Editor's note: The Chevelle you are going to read about has some unusual paperwork and a controversial background, with the owner and the estate of Dick Harrell arguing over exactly what it is. We are an enthusiast publication, not a court of law, so we present it solely for your reading enjoyment and education.--Jim Campisano
One puff is all it takes, and bam, you're an addict. Just ask Roger Day. In 1969, after logging 105,000 glorious miles on his '66 SS396 Chevelle, the trusty Rat motor started showing signs of fatigue. While the old girl had never let him down, the blue smoke it puffed between shifts gave Roger a bad case of wandering-eye syndrome.
"I stopped by the parts department at Bill Allen Chevrolet, my local dealership, to price out a new 427 crate motor. I had recently paid off the Chevelle, so an upgrade made perfect sense to me," he recalls. However, once the counterman suggested a few supporting mods, like a heavy-duty four-speed, clutch, etc., reality scrapped his budget-busting plan. No worries, because within a month, Roger traded in this '66 SS396 for a new '69 COPO 427 Chevelle. As great as all this sounds, the story was just getting started, and it would take 42 long years before reaching a happy ending.
The series of events that ensued during those 42 years is just cuckoo. Without question, Roger put the super-rare L72 big-block Chevelle to good use. "I never got left behind at a stoplight, and the Chevelle was unbeaten. Two races that stand out the most are beating my friend John Carter's 396ci Nova, and on another occasion, smoking a 440 Six-Pack Challenger very badly," he reminisces.
Street scuffles aside, Roger's fondest memory involving the '69 Chevelle is the night he met his wife. "On Memorial Day weekend in 1970, I stopped by my buddy Jim Fancher's house for a get together and met a pretty girl named Karen Boulton through some mutual friends. I took her home in my Chevelle afterwards, and we talked until 4:30 the next morning. We got engaged two weeks later, and we recently celebrated our 40th anniversary. We think it's going to work out."
At the time, few people realized what a rare machine this particular Chevelle would prove to be. "I figured out that the Chevelle was a factory 427 car shortly after I bought it new, but I wasn't aware of the COPO process. To my knowledge, this is the only '69 COPO 427 Chevelle built at GM Kansas City production line with the original documents and the original owner," Roger explains. Notable factory equipment includes a heavy duty F41 suspension, power disc front brakes, a 12-bolt Posi rearend, and 14x7 SS-style wheels. Furthermore, Roger has some very unique documents indicating that the hood stripes, column tach, AM radio, and hood locks were added as dealer-installed options. Unaware of what a truly extraordinary piece of muscle car history his Chevelle would come to represent in the subsequent decades, he traded it in for a '70 Camaro RS after just 15 months of ownership.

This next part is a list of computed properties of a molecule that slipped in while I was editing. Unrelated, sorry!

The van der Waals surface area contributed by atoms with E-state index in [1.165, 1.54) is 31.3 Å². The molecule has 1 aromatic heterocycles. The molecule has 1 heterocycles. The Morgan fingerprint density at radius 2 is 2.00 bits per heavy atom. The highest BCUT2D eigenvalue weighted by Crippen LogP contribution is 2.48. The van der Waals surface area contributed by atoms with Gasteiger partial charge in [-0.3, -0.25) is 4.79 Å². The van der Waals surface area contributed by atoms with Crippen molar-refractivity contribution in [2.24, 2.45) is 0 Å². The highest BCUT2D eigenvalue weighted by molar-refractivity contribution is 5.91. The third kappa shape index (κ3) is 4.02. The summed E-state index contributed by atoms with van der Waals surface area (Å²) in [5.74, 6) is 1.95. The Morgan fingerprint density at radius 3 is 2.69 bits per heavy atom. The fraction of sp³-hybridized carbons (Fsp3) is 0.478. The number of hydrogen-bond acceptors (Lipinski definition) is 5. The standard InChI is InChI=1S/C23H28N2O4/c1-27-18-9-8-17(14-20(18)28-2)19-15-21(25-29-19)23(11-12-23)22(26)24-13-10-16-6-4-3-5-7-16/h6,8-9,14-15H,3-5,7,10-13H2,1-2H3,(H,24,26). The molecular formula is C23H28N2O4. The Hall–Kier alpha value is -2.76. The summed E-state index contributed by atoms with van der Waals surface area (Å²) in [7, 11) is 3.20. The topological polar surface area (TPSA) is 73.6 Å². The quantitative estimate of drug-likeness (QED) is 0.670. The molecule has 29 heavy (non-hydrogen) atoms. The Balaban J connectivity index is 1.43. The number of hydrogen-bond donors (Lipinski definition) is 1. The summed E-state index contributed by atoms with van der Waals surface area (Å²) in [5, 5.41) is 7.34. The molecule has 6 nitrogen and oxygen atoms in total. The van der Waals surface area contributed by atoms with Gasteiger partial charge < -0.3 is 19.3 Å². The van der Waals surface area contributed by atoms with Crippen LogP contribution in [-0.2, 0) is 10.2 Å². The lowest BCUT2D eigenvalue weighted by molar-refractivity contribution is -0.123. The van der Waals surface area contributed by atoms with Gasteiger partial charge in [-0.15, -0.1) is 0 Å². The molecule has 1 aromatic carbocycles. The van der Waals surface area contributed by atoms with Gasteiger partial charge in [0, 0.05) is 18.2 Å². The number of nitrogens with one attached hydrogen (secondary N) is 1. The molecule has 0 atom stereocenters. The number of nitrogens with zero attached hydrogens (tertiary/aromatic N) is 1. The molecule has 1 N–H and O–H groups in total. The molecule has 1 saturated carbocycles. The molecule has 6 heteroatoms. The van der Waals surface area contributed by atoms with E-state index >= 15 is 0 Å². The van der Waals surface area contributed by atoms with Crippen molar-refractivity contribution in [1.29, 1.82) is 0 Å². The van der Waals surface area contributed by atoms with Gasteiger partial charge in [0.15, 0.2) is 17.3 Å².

Although it seems crazy looking back at the situation today, Roger had good reason for getting rid of the Chevelle. After yet another street racing victory, the 427 began emitting some ominous signs of rod knock. He took car into the dealership for inspection, and GM replaced the 12,000-mile L72 under warranty. To get the work approved, the GM zone manager came down to the dealership to meet with Roger and the service manager. "He said ‘GM should have never put these 427 motors in production cars. They're race motors, and people are just going to blow them up,'" Roger recalls.
Unfortunately, those words would be validated once again, when Roger took his Chevelle on a test run not long after the repair. "I got on the gas, the oil light came on, and the new motor started knocking again. The pickup tube fell off, and it turned out that the mechanic forgot to weld it in place. This time, GM authorized repairing the motor, but not a complete replacement. I figured that two incidents in such a short period of time was one time too many, so I traded it in for a small-block '70 Camaro. My future father-in-law cringed every time I picked his daughter up for a date in a big-block Chevelle, so he was elated when I replaced it with something more practical."
In the decades that followed, Roger and his wife Karen often reminisced about their chance meeting in the summer of '70, the whirlwind romance that followed, and the '69 Chevelle that starred center stage in it all. Consequently, he embarked on a mission to track down the car in the mid-'90s, but without much success. Then in 2008, Roger tapped into a new wave of self-motivation determined to find that old Chevelle once and for all. He located the person who owned the car in the mid-'80s, who revealed that he sold it at auction. Disappointed but not defeated, Roger turned to the online community for help, posting inquiries on message boards like www.chevelles.net. That led to tracking down another one of the car's former owners, who indicated that the COPO sat on a farm for several years before getting crushed for scrap. "That news was devastating, but something inside me wouldn't let go, and I just couldn't quit," he says.